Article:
There is a good chart showing the amount of fibre in foods here, or if you want a more detailed, but completely understandable breakdown of foods based on the important elements found in them, pick up You Are Not A Fit Person.

By the way, am I the only one who notice the opening sentence of that interview/article:

The low carb diet craze is over. With each passing day, mounting evidence suggests that the next “diet craze” will be built on sound nutritional principles, with fiber as a key rallying point.

Do you think doctors talk about new heart bypass procedures as the next craze… seriously…Are we so used to bouncing from ridiculous diet to diet that we are comfortable calling them diet crazes, even the good ones???  I am thinking this annoyed feeling might last for quite some time…

3 Comments leave one →
  1. September 30, 2009 1:53 am

    I have to be careful with lots of fiber, since I have IBS and I learned that I actually feel better with lower fiber (plus the addition of 2 probiotics).

    One reason I like my doctor’s eating plan is that it’s not low carb–it’s moderation, balance, portion size, exercise, fluids.

    BUT that being said, we do go for multi/whole grain carbs, and family eats lots of veggies/fruits (again, me in moderation).

    Love the passion you have for your mission!

  2. greenhungarian permalink
    November 7, 2009 1:53 pm

    Yes – I’m referring to complete proteins. I had for a period completely eliminated grains but discussions with my dietician convinced me otherwise for this reason. Of course not all grains are created equal, but their value in diet extends far beyond fibre. Quinoa by example is a superb grain to include in your diet – mix it with beans or another lean protein source and you’d be hard pressed for find a bigger nutritional bang for your buck (or calorie). A more important differentiator is processed vs. unprocessed. Our reliance on processed foods I think is the bigger issue. In processed form (i.e. bread) it is easy to consume too much – far more than our bodies require. You do make a valid point that fibre can be obtained through fruits and vegetables, but I think you are painting grains with too broad of a stroke.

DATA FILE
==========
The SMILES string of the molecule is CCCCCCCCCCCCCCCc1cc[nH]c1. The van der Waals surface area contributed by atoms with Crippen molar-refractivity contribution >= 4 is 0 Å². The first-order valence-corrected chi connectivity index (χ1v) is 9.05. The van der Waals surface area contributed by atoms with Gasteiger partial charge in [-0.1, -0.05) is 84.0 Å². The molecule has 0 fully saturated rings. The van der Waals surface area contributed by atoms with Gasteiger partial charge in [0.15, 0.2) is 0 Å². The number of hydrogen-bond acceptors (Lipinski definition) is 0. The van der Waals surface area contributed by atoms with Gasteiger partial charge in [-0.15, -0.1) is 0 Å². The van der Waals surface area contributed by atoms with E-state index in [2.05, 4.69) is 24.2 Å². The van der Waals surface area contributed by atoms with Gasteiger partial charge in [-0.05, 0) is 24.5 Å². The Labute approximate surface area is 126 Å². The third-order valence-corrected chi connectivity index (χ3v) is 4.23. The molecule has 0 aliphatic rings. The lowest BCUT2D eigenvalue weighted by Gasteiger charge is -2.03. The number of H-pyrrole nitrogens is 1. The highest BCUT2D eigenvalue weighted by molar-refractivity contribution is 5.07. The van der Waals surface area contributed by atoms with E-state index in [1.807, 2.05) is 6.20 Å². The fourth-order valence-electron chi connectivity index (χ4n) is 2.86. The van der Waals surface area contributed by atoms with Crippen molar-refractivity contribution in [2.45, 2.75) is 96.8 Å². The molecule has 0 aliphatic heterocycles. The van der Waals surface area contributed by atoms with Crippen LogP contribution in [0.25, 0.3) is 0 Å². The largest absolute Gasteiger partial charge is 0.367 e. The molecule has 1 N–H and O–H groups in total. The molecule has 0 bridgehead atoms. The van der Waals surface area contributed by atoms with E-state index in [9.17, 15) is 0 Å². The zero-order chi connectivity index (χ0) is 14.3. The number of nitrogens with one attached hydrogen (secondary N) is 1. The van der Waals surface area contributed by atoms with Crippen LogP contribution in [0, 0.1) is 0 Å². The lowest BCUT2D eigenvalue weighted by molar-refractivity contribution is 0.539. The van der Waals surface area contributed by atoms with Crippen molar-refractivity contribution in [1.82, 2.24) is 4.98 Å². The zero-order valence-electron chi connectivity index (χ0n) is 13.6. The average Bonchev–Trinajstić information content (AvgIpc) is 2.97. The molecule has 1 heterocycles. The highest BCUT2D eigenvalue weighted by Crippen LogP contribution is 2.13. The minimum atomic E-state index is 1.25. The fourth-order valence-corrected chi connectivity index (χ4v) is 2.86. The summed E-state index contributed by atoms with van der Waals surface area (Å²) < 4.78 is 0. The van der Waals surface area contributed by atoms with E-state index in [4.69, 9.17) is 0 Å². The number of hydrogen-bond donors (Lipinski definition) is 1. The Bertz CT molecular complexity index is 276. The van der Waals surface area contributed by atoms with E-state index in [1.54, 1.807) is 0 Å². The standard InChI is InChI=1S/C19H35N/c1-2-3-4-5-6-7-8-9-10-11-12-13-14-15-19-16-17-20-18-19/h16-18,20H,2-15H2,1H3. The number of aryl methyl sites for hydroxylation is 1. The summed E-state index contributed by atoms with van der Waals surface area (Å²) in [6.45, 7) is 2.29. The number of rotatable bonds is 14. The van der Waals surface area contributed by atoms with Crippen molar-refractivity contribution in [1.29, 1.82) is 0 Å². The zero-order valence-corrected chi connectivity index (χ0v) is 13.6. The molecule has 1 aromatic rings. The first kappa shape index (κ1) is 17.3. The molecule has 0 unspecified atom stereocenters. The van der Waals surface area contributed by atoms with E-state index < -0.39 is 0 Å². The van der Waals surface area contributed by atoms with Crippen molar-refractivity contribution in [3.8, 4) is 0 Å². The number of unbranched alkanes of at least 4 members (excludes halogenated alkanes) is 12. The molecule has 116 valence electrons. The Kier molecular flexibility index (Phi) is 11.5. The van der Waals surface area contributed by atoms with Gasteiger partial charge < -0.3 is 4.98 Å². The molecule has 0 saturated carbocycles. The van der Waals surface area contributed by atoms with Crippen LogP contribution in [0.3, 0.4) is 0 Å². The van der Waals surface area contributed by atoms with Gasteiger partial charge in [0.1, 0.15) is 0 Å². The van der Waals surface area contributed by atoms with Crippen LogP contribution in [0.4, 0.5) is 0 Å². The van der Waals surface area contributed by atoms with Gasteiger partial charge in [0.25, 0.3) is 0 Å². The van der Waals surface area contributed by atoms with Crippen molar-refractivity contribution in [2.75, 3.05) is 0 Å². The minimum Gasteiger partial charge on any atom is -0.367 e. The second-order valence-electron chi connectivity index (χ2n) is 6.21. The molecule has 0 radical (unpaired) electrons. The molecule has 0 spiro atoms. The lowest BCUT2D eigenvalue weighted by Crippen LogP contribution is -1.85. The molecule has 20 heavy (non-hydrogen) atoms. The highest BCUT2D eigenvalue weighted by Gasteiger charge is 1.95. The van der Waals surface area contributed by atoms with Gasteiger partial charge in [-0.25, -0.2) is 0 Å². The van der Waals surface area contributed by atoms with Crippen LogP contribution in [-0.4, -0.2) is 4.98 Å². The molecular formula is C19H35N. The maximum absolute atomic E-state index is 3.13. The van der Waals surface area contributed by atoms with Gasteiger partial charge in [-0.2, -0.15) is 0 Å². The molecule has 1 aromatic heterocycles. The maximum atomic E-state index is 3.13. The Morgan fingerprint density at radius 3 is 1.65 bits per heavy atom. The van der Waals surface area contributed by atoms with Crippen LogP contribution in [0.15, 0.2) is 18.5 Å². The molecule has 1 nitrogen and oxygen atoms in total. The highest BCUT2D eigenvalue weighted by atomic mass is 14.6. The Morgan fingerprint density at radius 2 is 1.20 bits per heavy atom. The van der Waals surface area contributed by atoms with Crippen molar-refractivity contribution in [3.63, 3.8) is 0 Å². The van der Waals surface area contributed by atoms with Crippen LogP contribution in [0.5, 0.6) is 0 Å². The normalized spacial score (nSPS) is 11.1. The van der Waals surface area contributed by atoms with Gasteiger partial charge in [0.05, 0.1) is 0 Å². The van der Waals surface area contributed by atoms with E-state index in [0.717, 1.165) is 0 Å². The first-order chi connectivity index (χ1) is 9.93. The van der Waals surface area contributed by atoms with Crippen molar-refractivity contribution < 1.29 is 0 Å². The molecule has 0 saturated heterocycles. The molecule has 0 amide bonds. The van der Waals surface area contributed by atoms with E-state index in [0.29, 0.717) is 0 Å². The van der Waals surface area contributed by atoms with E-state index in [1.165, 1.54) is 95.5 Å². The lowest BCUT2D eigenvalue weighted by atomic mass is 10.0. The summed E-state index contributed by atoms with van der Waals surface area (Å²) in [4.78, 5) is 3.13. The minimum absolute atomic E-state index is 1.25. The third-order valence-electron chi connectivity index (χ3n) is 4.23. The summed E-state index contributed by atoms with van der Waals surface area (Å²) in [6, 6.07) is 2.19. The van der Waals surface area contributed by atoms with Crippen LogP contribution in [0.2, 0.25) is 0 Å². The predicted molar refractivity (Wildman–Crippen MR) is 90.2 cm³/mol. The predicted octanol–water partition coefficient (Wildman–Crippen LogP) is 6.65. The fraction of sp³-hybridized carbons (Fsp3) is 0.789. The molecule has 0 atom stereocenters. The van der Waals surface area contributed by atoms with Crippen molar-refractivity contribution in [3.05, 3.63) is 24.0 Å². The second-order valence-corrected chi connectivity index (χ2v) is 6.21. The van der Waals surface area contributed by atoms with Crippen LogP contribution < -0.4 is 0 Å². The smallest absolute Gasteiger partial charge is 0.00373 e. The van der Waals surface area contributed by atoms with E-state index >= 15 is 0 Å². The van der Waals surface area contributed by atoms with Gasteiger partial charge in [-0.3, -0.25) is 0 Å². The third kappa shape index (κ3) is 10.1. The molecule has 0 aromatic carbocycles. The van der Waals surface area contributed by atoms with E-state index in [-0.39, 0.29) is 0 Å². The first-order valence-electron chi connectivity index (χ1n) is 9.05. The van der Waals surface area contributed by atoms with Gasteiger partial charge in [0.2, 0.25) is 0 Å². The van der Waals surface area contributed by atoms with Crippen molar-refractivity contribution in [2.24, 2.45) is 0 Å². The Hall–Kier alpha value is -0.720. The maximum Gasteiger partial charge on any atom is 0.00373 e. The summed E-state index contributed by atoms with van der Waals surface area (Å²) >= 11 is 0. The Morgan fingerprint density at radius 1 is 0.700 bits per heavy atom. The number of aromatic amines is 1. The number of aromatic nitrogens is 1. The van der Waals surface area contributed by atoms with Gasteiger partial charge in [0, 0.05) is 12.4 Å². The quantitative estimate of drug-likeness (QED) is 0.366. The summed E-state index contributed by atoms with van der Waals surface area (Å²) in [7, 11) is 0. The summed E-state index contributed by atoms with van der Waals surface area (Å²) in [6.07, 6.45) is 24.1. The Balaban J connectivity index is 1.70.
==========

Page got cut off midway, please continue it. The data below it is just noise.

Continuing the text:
• YouAreNotAFitPerson permalink*
      November 7, 2009 4:40 pm

      I have never heard of Quinoa, but I am sure it is excellent. Actually, there are a couple of pretty healthy grains you are right, but they are all too high in calories for their size. I agree as well, the more unrefined the better.
      As well, for vegetarians you will probably need grains to complete your proteins.
      Finally I think large flake oatmeal in the morning is one of the easiest ways to lose weight.
      All of this said, When you get your weight under control you can definitely look back at grains a little differently. My hats off to you by the way for quitting grains altogether, I just love them too much to achieve that. How you view grains should depend more on your paradigm of health for the most part. You can read what I wrote about that here.

      If you don’t have a weight problem, grains can be an excellent part of your diet. So, yes if you look around, if you find the right meals and prepare them yourself, you can probably keep grains in your diet. That said, most people aren’t able to do this. In fact, if we were preparing our own healthy meals at home more often, we probably wouldn’t be in this mess. It is much easier to view grains(and rice and potatoes) as the enemy to weight loss and move on.

      We are eating whole wheat pizza, whole wheat fruit loops and whole wheat buns on our hamburger and thinking we are eating healthy. There is nothing ‘good’ about grains, whole or not. They aren’t a miracle. I need people to start seeing them this way. Low fat meats, good, vegetables and fruits good. Everything else, bad.

      All meat proteins are complete proteins so for health reasons, you really don’t need to eat grains if you aren’t a vegetarian, but in general, I agree with your statement, that if you do your homework, you can keep some grains in your diet.

      Take Care and thanks for the thoughts.